Our reality TV shows manipulate the drama to increase ratings and ad revenue for the networks. TV is basically selling stuff, plus producing some content to show in between the commercials. In the totalitarian country of Panem, they're only selling one thing: their version of reality.
In The Hunger Games, there are two totally separate realities in Panem: the things that actually happen and the version that people see on television. Manipulating what people see, whether true or not, is the biggest tool the Capitol has for controlling its population. As Katniss and Peeta learn, they can use television to influence events in their favor as well.
We're all aware that reality TV can distort—we have access to tons of debunking sites like this one to set the record straight. But even Facebook can't prevent fake news from showing up on its site. Imagine living in a closed society like Panem or North Korea where all media are controlled by the government and nobody knows anything different.
By the way, did you hear that the government dropped two inches of poisonous chemical "snow" on Atlanta?
It's true—Shmoop read it on the internet.
The movie is one giant advertisement for the need for a free press and an independent media.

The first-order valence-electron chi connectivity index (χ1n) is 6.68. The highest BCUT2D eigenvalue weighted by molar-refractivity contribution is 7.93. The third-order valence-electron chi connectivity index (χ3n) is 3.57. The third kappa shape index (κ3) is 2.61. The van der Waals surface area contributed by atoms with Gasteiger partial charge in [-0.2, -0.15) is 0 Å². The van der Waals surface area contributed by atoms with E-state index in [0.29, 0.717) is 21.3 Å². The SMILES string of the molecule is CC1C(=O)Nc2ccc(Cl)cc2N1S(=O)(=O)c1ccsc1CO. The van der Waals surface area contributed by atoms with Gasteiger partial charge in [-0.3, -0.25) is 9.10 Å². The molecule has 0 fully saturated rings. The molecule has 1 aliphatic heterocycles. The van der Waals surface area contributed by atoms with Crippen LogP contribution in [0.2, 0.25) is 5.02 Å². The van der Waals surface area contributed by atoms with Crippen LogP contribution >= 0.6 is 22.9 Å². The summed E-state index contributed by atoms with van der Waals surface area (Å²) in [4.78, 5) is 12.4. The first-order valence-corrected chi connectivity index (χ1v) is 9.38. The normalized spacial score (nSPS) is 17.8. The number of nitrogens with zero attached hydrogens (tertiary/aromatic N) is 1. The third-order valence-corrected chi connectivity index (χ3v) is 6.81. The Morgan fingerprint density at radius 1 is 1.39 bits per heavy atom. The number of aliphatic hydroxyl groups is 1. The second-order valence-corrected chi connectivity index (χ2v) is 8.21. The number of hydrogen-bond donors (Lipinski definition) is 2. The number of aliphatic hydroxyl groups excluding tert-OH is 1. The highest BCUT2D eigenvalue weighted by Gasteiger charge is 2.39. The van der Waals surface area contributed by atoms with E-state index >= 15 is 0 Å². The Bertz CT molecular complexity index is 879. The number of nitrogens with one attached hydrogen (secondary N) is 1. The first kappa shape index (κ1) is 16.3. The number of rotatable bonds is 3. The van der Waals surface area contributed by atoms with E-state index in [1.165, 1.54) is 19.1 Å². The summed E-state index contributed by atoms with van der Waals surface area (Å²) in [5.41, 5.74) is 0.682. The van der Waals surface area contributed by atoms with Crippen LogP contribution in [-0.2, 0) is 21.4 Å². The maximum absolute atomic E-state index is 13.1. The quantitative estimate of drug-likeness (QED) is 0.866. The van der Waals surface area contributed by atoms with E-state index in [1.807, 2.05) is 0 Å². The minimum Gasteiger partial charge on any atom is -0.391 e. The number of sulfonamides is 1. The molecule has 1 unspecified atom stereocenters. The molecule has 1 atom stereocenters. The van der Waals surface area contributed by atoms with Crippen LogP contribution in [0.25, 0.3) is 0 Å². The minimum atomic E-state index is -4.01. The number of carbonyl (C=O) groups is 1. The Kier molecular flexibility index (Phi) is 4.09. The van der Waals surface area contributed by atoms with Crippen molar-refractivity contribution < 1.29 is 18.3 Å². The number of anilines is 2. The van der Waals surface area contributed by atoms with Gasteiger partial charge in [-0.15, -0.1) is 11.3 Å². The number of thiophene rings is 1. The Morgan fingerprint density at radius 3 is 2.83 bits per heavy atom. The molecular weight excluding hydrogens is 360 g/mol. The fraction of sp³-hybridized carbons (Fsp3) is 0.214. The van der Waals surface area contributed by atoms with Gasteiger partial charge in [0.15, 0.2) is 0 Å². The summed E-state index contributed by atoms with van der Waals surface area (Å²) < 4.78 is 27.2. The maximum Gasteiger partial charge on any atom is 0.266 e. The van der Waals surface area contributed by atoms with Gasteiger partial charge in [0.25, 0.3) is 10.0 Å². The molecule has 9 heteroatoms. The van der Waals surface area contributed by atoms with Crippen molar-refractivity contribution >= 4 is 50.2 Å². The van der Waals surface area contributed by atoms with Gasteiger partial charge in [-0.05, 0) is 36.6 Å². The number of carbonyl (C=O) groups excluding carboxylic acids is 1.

Panem citizens' obsession with the reality-TV Hunger Games show isn't as much as an exaggeration as we'd like to think. We're just as apt to buy into television's depiction of reality.
Panem's supposed to be an advanced civilization, and yet their most popular yearly event involves watching 24 teenagers murder each other. There's an ancient Rome vibe to the proceedings—think gladiators—and President Snow even takes the name of a Roman general and traitor, Coriolanus. Violence lies below the advanced, civilized veneer of the Capitol, and comes bubbling out both in the way they do business (eat up, Seneca) and in the way they treat the outlying Districts. Violence is a part of this world even though they don't always acknowledge it: and poor Katniss gets to deal with it up close and personal.
In The Hunger Games, it's disturbing how much ordinary citizens (the ones whose kids aren't Tributes) enjoy the bloodbath. The film points a finger at the media for getting everyone into a frenzy about it; it seems to be one giant indictment of the constant desensitizing violence we're exposed to every time we turn on the TV.
We're feeling a little guilty for enjoying the film so much.
Violence is a part of human nature and even future societies must acknowledge it in some way other than hockey.
Violence can be transcended by the civilizing forces of society; Panem has simply failed to do so.